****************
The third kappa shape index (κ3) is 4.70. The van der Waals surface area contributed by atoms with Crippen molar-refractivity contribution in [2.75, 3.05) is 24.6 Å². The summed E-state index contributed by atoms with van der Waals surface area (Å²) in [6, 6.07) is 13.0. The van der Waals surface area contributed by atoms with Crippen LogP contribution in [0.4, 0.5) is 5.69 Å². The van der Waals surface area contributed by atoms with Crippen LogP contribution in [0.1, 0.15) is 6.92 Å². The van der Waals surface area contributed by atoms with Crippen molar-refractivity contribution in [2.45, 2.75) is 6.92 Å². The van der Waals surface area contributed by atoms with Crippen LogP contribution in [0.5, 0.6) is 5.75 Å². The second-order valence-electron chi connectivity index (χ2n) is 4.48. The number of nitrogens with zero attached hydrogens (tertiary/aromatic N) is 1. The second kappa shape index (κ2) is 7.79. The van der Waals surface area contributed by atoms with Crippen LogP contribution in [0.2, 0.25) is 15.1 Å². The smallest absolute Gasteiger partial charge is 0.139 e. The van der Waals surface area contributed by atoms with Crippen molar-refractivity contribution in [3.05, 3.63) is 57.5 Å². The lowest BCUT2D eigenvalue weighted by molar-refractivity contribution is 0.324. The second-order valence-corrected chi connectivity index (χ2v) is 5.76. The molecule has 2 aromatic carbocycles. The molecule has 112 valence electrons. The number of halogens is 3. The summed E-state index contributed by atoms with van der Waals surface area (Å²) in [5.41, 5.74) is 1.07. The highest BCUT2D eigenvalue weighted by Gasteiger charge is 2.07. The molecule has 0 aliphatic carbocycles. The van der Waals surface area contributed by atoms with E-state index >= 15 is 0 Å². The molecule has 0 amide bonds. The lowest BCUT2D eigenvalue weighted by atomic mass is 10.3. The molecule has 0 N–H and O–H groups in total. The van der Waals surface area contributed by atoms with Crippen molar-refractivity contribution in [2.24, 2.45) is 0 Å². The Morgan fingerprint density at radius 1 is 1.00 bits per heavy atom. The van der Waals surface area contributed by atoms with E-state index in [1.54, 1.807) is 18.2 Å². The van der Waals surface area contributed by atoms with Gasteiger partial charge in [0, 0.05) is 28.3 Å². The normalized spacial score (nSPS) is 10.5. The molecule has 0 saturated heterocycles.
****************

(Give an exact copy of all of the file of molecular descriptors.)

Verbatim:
The third kappa shape index (κ3) is 4.70. The van der Waals surface area contributed by atoms with Crippen molar-refractivity contribution in [2.75, 3.05) is 24.6 Å². The summed E-state index contributed by atoms with van der Waals surface area (Å²) in [6, 6.07) is 13.0. The van der Waals surface area contributed by atoms with Crippen LogP contribution in [0.4, 0.5) is 5.69 Å². The van der Waals surface area contributed by atoms with Crippen LogP contribution in [0.1, 0.15) is 6.92 Å². The van der Waals surface area contributed by atoms with Crippen molar-refractivity contribution in [2.45, 2.75) is 6.92 Å². The van der Waals surface area contributed by atoms with Crippen LogP contribution in [0.5, 0.6) is 5.75 Å². The second-order valence-electron chi connectivity index (χ2n) is 4.48. The number of nitrogens with zero attached hydrogens (tertiary/aromatic N) is 1. The second kappa shape index (κ2) is 7.79. The van der Waals surface area contributed by atoms with Crippen LogP contribution in [0.2, 0.25) is 15.1 Å². The smallest absolute Gasteiger partial charge is 0.139 e. The van der Waals surface area contributed by atoms with Crippen molar-refractivity contribution in [3.05, 3.63) is 57.5 Å². The lowest BCUT2D eigenvalue weighted by molar-refractivity contribution is 0.324. The second-order valence-corrected chi connectivity index (χ2v) is 5.76. The molecule has 2 aromatic carbocycles. The molecule has 112 valence electrons. The number of halogens is 3. The summed E-state index contributed by atoms with van der Waals surface area (Å²) in [5.41, 5.74) is 1.07. The highest BCUT2D eigenvalue weighted by Gasteiger charge is 2.07. The molecule has 0 aliphatic carbocycles. The van der Waals surface area contributed by atoms with E-state index >= 15 is 0 Å². The molecule has 0 amide bonds. The lowest BCUT2D eigenvalue weighted by atomic mass is 10.3. The molecule has 0 N–H and O–H groups in total. The van der Waals surface area contributed by atoms with Crippen molar-refractivity contribution in [2.24, 2.45) is 0 Å². The Morgan fingerprint density at radius 1 is 1.00 bits per heavy atom. The van der Waals surface area contributed by atoms with E-state index in [1.54, 1.807) is 18.2 Å². The van der Waals surface area contributed by atoms with Gasteiger partial charge in [0, 0.05) is 28.3 Å². The normalized spacial score (nSPS) is 10.5. The molecule has 0 saturated heterocycles.